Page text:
|Aaron aka Itchy|
Voting for a third party is a symbolic act. It says that you believe in the system, just not the candidates. It is like choosing RC Cola over Coke and Pepsi.
Boycotting the vote is also a symbolic act. It says that you find the system to be invalid. It is like choosing not to drink soda at all.
Either way, you're almost guaranteed to have almost zero intended effect on the outcome of the election. There is just too many things stacking the deck in favor of the two candidates.
The point isn't that the deck is stacked in the major parties' favor, and thus your vote won't matter. It's that you effectively are stripping a vote from one of the two candidates that stands a chance of being elected, making the actual outcome of the election worse for yourself than if you had just voted for a major party in the first place.
I respectfully agree and disagree with you, Scott. I agree that you are effectively stripping a vote from one of the two candidates that stands a chance of getting elected. Absolutely true.
I disagree that it makes the outcome worse for yourself. I do not believe that either of the major candidates has my best interest at heart. Since things will be just as bad for me regardless of who gets elected, the outcome for myself is the same; neither better nor worse.
I have voted for Ralph Nader in the last three elections, and while I could pull the lever with a clear conscience, I also figured out that it had about as much effect on things as flushing my toilet.
People with that mindset are, collectively, responsible for the country electing Bush over Gore in 2000. I'm not sure why you think that situations like voting for Nader have no effect. The people who voted for Nader ended up responsible for eight years of President George W. Bush. You, or those like you, if you didn't reside in Florida, could have prevented that, but chose not to because they either a) thought their "symbolic action" was more important than the reality of electing a President, or b) didn't bother to think about the consequences of pulling the lever, and decided to reassure themselves that they have a clear conscience anyway.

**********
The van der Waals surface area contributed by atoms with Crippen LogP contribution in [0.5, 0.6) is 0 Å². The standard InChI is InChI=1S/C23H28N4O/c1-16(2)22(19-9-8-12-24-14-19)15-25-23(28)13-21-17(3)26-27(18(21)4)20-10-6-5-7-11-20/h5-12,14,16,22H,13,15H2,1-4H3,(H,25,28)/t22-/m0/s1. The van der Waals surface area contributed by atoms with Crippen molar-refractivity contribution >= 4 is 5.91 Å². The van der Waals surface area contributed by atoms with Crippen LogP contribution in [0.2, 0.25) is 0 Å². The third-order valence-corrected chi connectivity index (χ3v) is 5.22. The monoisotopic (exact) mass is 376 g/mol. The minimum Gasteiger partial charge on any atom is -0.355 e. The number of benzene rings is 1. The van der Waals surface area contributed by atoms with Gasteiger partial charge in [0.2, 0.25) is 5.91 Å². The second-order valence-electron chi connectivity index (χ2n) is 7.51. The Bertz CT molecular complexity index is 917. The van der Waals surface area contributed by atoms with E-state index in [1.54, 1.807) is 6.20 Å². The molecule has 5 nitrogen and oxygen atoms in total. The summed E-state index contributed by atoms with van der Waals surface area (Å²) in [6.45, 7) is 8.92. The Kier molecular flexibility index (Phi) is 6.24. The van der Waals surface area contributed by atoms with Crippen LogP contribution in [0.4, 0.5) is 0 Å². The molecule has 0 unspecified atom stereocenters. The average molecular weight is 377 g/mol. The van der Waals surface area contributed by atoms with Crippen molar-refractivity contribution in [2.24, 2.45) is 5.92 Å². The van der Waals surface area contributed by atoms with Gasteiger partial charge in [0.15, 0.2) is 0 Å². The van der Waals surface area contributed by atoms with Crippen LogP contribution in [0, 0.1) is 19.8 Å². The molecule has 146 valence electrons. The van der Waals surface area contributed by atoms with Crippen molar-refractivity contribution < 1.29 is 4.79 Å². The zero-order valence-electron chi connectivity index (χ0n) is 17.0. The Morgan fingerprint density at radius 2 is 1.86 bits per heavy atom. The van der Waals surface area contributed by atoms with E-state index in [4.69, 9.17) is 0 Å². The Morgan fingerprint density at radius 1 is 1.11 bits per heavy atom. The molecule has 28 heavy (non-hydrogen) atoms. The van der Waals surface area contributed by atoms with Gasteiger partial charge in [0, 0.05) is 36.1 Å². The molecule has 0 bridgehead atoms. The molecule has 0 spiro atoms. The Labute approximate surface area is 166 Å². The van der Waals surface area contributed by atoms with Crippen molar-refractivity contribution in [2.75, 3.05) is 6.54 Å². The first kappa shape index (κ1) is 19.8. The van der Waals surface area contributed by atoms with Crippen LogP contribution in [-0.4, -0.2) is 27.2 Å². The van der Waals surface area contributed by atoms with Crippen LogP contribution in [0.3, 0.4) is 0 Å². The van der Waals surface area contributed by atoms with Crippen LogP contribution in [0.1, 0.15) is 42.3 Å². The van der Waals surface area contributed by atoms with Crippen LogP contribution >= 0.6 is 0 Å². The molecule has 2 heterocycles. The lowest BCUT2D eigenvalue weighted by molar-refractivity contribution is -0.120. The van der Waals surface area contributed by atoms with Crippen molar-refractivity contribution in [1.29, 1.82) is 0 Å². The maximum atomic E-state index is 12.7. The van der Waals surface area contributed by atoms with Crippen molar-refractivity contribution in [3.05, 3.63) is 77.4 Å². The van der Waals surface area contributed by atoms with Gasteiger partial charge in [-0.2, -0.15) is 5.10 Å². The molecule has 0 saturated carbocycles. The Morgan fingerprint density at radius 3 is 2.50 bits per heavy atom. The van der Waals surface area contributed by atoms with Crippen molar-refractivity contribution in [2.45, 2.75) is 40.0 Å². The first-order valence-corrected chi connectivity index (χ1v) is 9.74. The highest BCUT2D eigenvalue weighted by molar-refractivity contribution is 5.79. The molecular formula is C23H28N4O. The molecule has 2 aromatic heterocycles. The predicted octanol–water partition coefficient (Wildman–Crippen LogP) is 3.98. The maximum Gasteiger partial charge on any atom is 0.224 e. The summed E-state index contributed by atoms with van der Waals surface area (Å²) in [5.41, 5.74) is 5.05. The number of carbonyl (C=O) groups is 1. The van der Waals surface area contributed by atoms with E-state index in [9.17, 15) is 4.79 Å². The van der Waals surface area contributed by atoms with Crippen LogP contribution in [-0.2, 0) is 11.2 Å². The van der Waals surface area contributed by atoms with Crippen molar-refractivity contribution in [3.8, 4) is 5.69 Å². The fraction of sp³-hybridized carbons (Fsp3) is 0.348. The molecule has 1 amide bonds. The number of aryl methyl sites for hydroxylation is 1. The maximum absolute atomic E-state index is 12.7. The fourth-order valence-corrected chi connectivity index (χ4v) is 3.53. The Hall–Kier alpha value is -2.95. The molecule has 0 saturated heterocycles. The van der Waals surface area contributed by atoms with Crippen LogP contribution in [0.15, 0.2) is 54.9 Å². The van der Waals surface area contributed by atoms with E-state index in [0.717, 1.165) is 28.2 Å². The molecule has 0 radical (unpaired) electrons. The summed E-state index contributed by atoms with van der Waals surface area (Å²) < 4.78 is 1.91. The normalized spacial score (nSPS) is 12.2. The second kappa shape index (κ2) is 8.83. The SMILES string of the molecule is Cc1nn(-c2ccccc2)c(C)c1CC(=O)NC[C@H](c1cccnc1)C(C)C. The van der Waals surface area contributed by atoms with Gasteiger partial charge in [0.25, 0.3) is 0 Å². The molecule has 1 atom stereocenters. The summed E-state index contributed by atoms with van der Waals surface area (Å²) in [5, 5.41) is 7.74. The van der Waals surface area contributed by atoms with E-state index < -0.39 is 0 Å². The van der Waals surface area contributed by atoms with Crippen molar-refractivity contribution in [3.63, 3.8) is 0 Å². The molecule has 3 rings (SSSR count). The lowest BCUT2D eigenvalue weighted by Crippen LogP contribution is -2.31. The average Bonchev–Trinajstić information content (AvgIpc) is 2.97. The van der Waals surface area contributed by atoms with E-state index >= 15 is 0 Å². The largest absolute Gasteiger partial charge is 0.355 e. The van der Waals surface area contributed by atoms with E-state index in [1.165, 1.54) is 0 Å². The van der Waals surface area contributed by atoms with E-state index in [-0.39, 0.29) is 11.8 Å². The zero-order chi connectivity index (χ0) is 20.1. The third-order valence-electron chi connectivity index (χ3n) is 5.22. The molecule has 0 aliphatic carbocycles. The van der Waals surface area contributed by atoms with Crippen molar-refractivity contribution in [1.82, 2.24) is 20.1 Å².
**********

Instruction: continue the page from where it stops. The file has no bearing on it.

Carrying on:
Every person who voted in the 2000 and 2004 elections are collectively responsible for the country electing George W. Bush. Everyone who votes in the election is exercising their political muscle and at the end of election day, somebody wins the presidency. We all share the responsibility for that decision.
I think that symbolic actions are tremendously important. Symbolic actions are all that we have. Due to the electoral college, all US voting is symbolic. Likewise, a clear conscience is tremendously important. If you don’t listen to your conscience, what DO you listen to?
When I voted for a third party in the last election, my vote said “I disagree with what the Republicans are doing and with what the Democrats are doing. I will not support them, so I will vote against them.” The candidate I voted for did not get elected. The two major parties got the message: “There are people out there who don’t support you.” Also, the people who voted for Nader didn’t vote for George W. Bush. They voted for Ralph Nader.
This November, I will not vote for Barak Obama or for Mitt Romney. I will instead vote for someone else. Will they win the presidency? Unlikely. Will I still be able to say, with a clear conscience, “I didn’t vote for him,” when the president and congress passes more invasive legislation? Yes. Will I still be responsible for the results of the election? Yes, along with everyone else who voted in the election.